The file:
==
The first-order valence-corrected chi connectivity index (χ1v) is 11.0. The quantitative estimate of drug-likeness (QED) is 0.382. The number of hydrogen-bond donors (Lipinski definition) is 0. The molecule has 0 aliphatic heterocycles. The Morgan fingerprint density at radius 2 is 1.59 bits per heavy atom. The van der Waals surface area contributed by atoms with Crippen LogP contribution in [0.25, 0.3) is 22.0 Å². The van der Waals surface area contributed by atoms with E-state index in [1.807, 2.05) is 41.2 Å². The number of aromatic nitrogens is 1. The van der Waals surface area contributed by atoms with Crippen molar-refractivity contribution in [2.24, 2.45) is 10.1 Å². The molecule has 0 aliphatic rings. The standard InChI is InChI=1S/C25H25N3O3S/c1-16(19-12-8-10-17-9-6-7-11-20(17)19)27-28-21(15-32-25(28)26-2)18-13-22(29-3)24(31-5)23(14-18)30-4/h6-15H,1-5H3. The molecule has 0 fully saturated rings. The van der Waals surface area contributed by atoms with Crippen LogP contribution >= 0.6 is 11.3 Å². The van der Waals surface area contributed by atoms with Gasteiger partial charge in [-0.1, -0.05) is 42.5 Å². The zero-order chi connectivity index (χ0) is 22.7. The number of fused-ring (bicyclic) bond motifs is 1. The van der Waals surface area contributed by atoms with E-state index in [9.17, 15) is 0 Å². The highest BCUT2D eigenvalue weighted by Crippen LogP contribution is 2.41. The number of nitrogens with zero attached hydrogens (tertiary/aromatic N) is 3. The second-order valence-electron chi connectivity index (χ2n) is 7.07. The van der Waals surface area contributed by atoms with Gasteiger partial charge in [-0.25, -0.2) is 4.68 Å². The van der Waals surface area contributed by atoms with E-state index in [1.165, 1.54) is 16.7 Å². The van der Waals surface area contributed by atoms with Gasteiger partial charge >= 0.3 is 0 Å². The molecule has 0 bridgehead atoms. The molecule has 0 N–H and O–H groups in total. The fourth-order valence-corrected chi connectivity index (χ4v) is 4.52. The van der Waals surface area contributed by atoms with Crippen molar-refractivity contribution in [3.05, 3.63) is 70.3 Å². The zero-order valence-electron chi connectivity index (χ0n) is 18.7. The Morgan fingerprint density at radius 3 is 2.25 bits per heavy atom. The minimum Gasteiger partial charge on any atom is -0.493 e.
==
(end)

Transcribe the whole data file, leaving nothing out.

The first-order valence-corrected chi connectivity index (χ1v) is 11.0. The quantitative estimate of drug-likeness (QED) is 0.382. The number of hydrogen-bond donors (Lipinski definition) is 0. The molecule has 0 aliphatic heterocycles. The Morgan fingerprint density at radius 2 is 1.59 bits per heavy atom. The van der Waals surface area contributed by atoms with Crippen LogP contribution in [0.25, 0.3) is 22.0 Å². The van der Waals surface area contributed by atoms with E-state index in [1.807, 2.05) is 41.2 Å². The number of aromatic nitrogens is 1. The van der Waals surface area contributed by atoms with Crippen molar-refractivity contribution in [2.24, 2.45) is 10.1 Å². The molecule has 0 aliphatic rings. The standard InChI is InChI=1S/C25H25N3O3S/c1-16(19-12-8-10-17-9-6-7-11-20(17)19)27-28-21(15-32-25(28)26-2)18-13-22(29-3)24(31-5)23(14-18)30-4/h6-15H,1-5H3. The molecule has 0 fully saturated rings. The van der Waals surface area contributed by atoms with Crippen LogP contribution >= 0.6 is 11.3 Å². The van der Waals surface area contributed by atoms with Gasteiger partial charge in [-0.1, -0.05) is 42.5 Å². The zero-order chi connectivity index (χ0) is 22.7. The number of fused-ring (bicyclic) bond motifs is 1. The van der Waals surface area contributed by atoms with E-state index in [9.17, 15) is 0 Å². The highest BCUT2D eigenvalue weighted by Crippen LogP contribution is 2.41. The number of nitrogens with zero attached hydrogens (tertiary/aromatic N) is 3. The second-order valence-electron chi connectivity index (χ2n) is 7.07. The van der Waals surface area contributed by atoms with Gasteiger partial charge in [-0.25, -0.2) is 4.68 Å². The van der Waals surface area contributed by atoms with E-state index in [1.165, 1.54) is 16.7 Å². The van der Waals surface area contributed by atoms with Gasteiger partial charge >= 0.3 is 0 Å². The molecule has 0 bridgehead atoms. The molecule has 0 N–H and O–H groups in total. The fourth-order valence-corrected chi connectivity index (χ4v) is 4.52. The van der Waals surface area contributed by atoms with Crippen molar-refractivity contribution in [3.05, 3.63) is 70.3 Å². The zero-order valence-electron chi connectivity index (χ0n) is 18.7. The Morgan fingerprint density at radius 3 is 2.25 bits per heavy atom. The minimum Gasteiger partial charge on any atom is -0.493 e.